The Swedish economy
Long-term policies and a global approach have made Sweden's economic growth possible. Find out more.
Sweden’s economy has been relatively stable over the last few decades and has, on the whole, grown steadily since 1970. Today inflation is low and the banking system relatively healthy. But this has not always been the case.
In the late 1980s and early 1990s, the Swedish economy suffered from low growth and high inflation, and the Swedish krona was repeatedly devalued. During the severe financial crisis in the early 1990s, Swedish banks became unstable and two were nationalised, unemployment rose sharply and government spending soared, as did national debt.
The path back to stability was not easy. But by pursuing reforms – and sticking to them – Sweden transformed its economy, paving the way for robust growth in the face of global economic uncertainty.
SEK 4,977 billion (2020)
The gross domestic product (GDP) is the market value of all goods and services produced in a country during one year.
A balanced budget
According to the International Monetary Fund, Sweden's national debt to GDP ratio has mostly fallen since 1995. Throughout this period, Sweden's ratio has remained lower than the Euro Zone average. All three leading credit agencies give Sweden the highest credit rating, which is rare, even among developed economies.
Since the crisis of the 1990s, successive Swedish governments have managed to maintain control over public spending, and continued to do so even in the wake of the 2008 global financial crisis.
This was made possible by Sweden reinventing its economic governance with a series of regulations. First, in 1996, a ceiling for public spending (utgiftstak) was introduced. This was accompanied by the addition of the ‘surplus goal’ (överskottsmålet) for the government budget – measures that remain largely intact.
These reforms have helped prevent the accumulation of debt and ensure that the national debt is kept in check. The 'debt anchor' (skuldankare), introduced in 2019, is a complement aimed at keeping long-term debt at 35 per cent of GDP.
Additionally, the Swedish Fiscal Policy Council (Finanspolitiska rådet) was established in 2007. This committee of experts audits the government’s policy decisions regarding public finances and aims to ensure that these remain consistent with the goals of growth, employment and long-term financial sustainability.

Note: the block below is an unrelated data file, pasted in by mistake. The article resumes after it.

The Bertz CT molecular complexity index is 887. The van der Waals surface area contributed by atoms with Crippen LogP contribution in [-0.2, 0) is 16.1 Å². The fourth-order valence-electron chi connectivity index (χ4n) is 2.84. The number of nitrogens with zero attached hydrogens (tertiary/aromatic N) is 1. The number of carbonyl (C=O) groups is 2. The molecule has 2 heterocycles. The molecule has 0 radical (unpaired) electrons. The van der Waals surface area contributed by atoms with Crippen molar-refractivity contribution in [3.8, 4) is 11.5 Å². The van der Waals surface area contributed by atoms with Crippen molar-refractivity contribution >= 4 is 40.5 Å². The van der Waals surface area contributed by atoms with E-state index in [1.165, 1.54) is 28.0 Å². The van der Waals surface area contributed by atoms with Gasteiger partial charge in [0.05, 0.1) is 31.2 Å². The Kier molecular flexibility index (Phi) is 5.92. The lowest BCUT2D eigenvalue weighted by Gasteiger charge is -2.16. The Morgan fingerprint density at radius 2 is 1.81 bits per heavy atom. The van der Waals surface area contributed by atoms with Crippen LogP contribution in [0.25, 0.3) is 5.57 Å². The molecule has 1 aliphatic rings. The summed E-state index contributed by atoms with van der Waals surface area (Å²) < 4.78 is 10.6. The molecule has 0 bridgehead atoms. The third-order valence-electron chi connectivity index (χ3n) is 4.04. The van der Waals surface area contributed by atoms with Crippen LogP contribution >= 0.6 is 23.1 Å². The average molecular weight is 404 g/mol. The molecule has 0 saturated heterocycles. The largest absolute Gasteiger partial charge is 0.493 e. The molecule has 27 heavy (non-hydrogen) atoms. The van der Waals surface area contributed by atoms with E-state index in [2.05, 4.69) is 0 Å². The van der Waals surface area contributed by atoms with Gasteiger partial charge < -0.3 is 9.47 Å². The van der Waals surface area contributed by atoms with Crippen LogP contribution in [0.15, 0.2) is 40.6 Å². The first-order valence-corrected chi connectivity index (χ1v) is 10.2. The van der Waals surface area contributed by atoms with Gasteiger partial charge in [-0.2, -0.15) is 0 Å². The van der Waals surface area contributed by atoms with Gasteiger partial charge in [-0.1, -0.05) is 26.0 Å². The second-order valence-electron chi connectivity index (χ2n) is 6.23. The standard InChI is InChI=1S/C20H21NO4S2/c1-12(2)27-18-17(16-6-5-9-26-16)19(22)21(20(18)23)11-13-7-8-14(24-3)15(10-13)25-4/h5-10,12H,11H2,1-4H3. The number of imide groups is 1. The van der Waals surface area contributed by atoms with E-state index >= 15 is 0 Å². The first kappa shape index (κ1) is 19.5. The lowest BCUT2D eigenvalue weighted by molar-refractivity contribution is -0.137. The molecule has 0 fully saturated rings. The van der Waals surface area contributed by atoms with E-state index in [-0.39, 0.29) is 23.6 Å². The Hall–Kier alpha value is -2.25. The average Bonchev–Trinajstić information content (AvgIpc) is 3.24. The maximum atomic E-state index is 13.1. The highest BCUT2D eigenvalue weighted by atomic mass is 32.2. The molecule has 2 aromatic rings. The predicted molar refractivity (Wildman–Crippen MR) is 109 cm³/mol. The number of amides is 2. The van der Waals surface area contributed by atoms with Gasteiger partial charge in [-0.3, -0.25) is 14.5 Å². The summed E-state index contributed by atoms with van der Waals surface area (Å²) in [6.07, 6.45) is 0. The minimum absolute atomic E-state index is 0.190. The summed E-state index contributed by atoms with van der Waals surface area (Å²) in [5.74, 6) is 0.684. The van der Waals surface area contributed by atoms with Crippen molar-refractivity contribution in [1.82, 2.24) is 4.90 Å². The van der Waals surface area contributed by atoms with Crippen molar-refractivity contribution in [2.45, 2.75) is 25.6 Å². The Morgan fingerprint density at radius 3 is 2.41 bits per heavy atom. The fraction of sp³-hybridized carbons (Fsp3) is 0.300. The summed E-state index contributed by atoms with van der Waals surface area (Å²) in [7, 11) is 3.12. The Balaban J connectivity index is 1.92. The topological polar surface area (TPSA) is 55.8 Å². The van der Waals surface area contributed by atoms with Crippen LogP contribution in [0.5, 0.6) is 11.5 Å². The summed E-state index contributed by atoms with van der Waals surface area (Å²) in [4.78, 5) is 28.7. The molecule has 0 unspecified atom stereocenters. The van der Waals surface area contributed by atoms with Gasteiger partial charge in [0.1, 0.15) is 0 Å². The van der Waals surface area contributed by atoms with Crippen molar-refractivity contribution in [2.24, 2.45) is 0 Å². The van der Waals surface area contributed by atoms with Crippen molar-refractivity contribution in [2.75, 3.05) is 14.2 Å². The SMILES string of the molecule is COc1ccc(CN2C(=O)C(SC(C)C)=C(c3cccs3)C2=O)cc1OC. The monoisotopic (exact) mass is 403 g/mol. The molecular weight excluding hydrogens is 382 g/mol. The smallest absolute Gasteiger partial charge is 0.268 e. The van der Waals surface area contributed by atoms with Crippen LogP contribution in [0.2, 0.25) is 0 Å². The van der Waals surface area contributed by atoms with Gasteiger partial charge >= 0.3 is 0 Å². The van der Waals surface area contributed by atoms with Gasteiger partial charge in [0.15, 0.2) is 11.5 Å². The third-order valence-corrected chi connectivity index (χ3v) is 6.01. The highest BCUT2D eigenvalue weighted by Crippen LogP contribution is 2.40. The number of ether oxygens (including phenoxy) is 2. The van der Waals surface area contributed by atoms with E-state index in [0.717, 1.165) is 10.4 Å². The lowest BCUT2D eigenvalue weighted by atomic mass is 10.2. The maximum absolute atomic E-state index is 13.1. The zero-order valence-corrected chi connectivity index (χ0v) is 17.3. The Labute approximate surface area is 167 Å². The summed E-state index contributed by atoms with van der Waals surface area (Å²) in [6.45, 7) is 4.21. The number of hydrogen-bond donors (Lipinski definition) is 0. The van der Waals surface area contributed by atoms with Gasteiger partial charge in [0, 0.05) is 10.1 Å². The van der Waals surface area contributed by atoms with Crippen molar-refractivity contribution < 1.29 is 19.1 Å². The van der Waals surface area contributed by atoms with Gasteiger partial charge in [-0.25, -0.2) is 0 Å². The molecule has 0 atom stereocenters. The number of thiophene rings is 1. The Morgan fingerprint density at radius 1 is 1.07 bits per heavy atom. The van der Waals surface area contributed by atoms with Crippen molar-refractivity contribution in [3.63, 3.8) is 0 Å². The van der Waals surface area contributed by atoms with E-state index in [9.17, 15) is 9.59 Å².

A dynamic economy
Today, Sweden has a diverse and highly competitive economy. The World Economic Forum ranks Sweden among the top ten most competitive countries in the world. To quote the Global Competitiveness Report 2019: ‘Sweden, Denmark and Finland have not only become among the world’s most technologically advanced, innovative and dynamic economies in the world, but are also providing better living conditions and better social protection, are more cohesive, and more sustainable than their peers at a similar level of competitiveness.’
Sweden is also one of the easiest countries in the world to do business with, according to the World Bank. A key feature of the Swedish economy is its openness and liberal approach to trade and doing business. Sweden has traditionally been an export-orientated nation, and typically maintains a trade surplus, i.e. the value of goods and services it exports is greater than the value of imports.
From startups to unicorns
In addition to maintaining competitiveness in goods and manufacturing, growth in service sectors such as information and communications technology (ICT) has been strong in Sweden. Sweden has produced many unicorns – start-up companies valued at more than USD 1 billion – including video game developers King and Mojang, fintech company Klarna and music streaming service Spotify.